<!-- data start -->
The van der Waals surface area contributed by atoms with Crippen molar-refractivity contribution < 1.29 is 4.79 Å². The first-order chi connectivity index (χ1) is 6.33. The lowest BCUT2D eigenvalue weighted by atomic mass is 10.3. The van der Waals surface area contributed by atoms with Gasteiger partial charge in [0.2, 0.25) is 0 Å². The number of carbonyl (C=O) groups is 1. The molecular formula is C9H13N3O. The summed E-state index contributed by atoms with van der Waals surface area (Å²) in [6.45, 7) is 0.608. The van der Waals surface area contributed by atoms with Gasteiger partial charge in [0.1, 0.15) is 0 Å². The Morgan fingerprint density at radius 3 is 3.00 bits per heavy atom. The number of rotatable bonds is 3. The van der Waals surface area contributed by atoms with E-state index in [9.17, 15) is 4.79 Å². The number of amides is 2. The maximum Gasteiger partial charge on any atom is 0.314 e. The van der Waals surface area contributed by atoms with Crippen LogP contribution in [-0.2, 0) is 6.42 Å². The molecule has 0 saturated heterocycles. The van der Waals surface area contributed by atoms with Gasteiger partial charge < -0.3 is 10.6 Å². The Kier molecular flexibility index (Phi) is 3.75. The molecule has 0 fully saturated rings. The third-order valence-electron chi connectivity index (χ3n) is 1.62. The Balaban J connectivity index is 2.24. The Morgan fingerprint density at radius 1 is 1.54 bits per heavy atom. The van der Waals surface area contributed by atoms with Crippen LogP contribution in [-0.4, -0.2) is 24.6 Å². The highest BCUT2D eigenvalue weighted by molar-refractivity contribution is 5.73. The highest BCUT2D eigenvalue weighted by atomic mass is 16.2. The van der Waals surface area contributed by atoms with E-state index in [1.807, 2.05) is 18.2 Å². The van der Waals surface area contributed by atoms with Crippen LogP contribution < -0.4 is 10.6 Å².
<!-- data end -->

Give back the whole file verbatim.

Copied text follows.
The van der Waals surface area contributed by atoms with Crippen molar-refractivity contribution < 1.29 is 4.79 Å². The first-order chi connectivity index (χ1) is 6.33. The lowest BCUT2D eigenvalue weighted by atomic mass is 10.3. The van der Waals surface area contributed by atoms with Gasteiger partial charge in [0.2, 0.25) is 0 Å². The number of carbonyl (C=O) groups is 1. The molecular formula is C9H13N3O. The summed E-state index contributed by atoms with van der Waals surface area (Å²) in [6.45, 7) is 0.608. The van der Waals surface area contributed by atoms with Gasteiger partial charge in [0.1, 0.15) is 0 Å². The Morgan fingerprint density at radius 3 is 3.00 bits per heavy atom. The number of rotatable bonds is 3. The van der Waals surface area contributed by atoms with E-state index in [9.17, 15) is 4.79 Å². The number of amides is 2. The maximum Gasteiger partial charge on any atom is 0.314 e. The van der Waals surface area contributed by atoms with Crippen LogP contribution in [-0.2, 0) is 6.42 Å². The molecule has 0 saturated heterocycles. The van der Waals surface area contributed by atoms with Gasteiger partial charge < -0.3 is 10.6 Å². The Kier molecular flexibility index (Phi) is 3.75. The molecule has 0 fully saturated rings. The third-order valence-electron chi connectivity index (χ3n) is 1.62. The Balaban J connectivity index is 2.24. The Morgan fingerprint density at radius 1 is 1.54 bits per heavy atom. The van der Waals surface area contributed by atoms with Crippen LogP contribution in [-0.4, -0.2) is 24.6 Å². The highest BCUT2D eigenvalue weighted by molar-refractivity contribution is 5.73. The highest BCUT2D eigenvalue weighted by atomic mass is 16.2. The van der Waals surface area contributed by atoms with E-state index in [1.807, 2.05) is 18.2 Å². The van der Waals surface area contributed by atoms with Crippen LogP contribution < -0.4 is 10.6 Å².